It’s Time for Paid Leave
The birth of a child is a joyous occasion. Parents spend nine months anticipating, then meeting and bonding with their newest family member. Unfortunately, this critical bonding period is cut short for too many families.
In 1993, Congress passed unpaid job protection through the Family Medical Leave Act (FMLA). Employees can take leave, up to twelve weeks, unpaid, after the birth of a child or to care for a sick family member. However, there are limitations to the legislation that still leave 40% of the workforce ineligible to access FMLA.
The United States and New Guinea are the only two countries that fail to offer paid family leave. This leaves new parents having to make the tough choice–between their child and their job.
Last fall, the U.S. Department of Labor released The Cost of Doing Nothing, a report calling attention to the impact on children and families without access to paid family and sick leave policies. More than four in ten workers took ten days or less leave after the birth of a child. The average length of leave after child birth, using FMLA, was 5.5 weeks. Limited use of leave might be due to employees’ fear that time off will hurt their employment, but mostly it has to do with families’ inability to afford unpaid leave. Access to paid leave will provide families time to bond with their child without feeling the economic pressures from a potential loss of income.
Paid leave provides a number of benefits to a child’s health and well-being. Research released last month reviewed paid maternity leave in 20 low- and middle-income countries and found every one month of maternity leave could be associated with a 13% reduction in infant mortality in the low- and middle- income countries. Additional benefits of paid leave include increased likelihood of higher birth weight, reduced rates of premature births, and the increased likelihood of breastfeeding.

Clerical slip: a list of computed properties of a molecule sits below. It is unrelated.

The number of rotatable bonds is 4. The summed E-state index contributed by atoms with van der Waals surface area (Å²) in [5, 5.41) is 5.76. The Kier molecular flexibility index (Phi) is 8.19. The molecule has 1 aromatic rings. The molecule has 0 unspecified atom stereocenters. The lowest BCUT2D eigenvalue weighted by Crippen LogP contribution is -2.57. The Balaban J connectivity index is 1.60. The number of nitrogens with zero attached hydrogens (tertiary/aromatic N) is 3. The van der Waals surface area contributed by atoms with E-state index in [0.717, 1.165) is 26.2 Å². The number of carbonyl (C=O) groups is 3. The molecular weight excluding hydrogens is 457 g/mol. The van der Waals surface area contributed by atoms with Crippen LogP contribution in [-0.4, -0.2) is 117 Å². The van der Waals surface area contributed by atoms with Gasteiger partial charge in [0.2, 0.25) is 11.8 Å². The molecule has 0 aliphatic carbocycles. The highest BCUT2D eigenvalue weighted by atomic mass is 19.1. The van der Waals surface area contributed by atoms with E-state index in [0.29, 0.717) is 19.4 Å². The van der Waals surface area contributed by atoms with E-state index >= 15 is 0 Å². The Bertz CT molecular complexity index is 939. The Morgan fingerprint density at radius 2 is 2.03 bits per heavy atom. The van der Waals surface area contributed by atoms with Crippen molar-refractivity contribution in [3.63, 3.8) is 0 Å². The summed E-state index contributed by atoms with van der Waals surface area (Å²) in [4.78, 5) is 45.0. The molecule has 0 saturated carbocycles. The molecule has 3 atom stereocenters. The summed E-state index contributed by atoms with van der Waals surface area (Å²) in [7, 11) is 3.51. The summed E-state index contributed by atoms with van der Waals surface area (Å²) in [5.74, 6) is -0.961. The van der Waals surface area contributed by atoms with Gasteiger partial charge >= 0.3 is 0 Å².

Without movement on a national level to implement paid family leave for employees, some states and individual companies have taken the responsibility to protect workers. Five states have passed paid family leave legislation. Unfortunately, one state, Washington, failed to provide the funding needed for implementation. The National Partnership for Women & Families provides a comparison of the various state plans. Additionally, employers can choose to offer paid leave without a mandate. Only 12% of private employers have done so.
On Wednesday, May 25th, Every Child Matters and the Child & Family Policy Center will co-sponsor a viewing of the documentary, Raising of America, followed by a panel discussion. The documentary explores the importance of a strong start for our children. Three key policy issues the film highlights are family leave, sick leave, and affordable, quality child care. CLICK HERE to watch the video trailer. Watch for registration information coming soon!
It is time we start to stress the need to invest in our children and our families. We hope you can join us on May 25th for this important community discussion.